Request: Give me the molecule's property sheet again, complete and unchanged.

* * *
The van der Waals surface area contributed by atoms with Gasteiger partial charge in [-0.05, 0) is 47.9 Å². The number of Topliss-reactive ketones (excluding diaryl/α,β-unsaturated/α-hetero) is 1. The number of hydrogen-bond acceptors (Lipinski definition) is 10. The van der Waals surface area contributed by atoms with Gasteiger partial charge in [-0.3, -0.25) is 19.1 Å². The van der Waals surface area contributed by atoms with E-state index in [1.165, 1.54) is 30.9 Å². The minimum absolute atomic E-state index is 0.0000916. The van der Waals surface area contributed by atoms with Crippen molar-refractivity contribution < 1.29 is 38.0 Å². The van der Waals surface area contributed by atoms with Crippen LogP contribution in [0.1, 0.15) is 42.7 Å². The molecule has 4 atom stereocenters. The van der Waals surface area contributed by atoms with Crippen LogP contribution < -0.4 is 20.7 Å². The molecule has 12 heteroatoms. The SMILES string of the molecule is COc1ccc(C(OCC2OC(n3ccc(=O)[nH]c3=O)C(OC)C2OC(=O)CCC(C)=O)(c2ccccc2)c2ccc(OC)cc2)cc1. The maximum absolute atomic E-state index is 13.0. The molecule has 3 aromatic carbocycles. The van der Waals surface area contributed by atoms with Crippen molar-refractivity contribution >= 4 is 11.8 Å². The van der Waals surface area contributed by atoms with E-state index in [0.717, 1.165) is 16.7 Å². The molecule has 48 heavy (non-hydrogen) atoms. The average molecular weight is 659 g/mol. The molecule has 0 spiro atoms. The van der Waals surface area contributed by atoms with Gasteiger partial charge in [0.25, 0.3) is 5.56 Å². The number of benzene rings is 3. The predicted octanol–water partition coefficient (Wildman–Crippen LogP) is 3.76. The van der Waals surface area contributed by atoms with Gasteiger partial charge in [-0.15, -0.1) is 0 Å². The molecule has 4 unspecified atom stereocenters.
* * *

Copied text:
The van der Waals surface area contributed by atoms with Gasteiger partial charge in [-0.05, 0) is 47.9 Å². The number of Topliss-reactive ketones (excluding diaryl/α,β-unsaturated/α-hetero) is 1. The number of hydrogen-bond acceptors (Lipinski definition) is 10. The van der Waals surface area contributed by atoms with Gasteiger partial charge in [-0.3, -0.25) is 19.1 Å². The van der Waals surface area contributed by atoms with E-state index in [1.165, 1.54) is 30.9 Å². The minimum absolute atomic E-state index is 0.0000916. The van der Waals surface area contributed by atoms with Crippen molar-refractivity contribution < 1.29 is 38.0 Å². The van der Waals surface area contributed by atoms with Crippen LogP contribution in [0.1, 0.15) is 42.7 Å². The molecule has 4 atom stereocenters. The van der Waals surface area contributed by atoms with Crippen LogP contribution < -0.4 is 20.7 Å². The molecule has 12 heteroatoms. The SMILES string of the molecule is COc1ccc(C(OCC2OC(n3ccc(=O)[nH]c3=O)C(OC)C2OC(=O)CCC(C)=O)(c2ccccc2)c2ccc(OC)cc2)cc1. The maximum absolute atomic E-state index is 13.0. The molecule has 3 aromatic carbocycles. The van der Waals surface area contributed by atoms with Crippen molar-refractivity contribution >= 4 is 11.8 Å². The van der Waals surface area contributed by atoms with E-state index in [0.717, 1.165) is 16.7 Å². The molecule has 48 heavy (non-hydrogen) atoms. The average molecular weight is 659 g/mol. The molecule has 0 spiro atoms. The van der Waals surface area contributed by atoms with Gasteiger partial charge in [0.25, 0.3) is 5.56 Å². The number of benzene rings is 3. The predicted octanol–water partition coefficient (Wildman–Crippen LogP) is 3.76. The van der Waals surface area contributed by atoms with Gasteiger partial charge in [-0.15, -0.1) is 0 Å². The molecule has 4 unspecified atom stereocenters.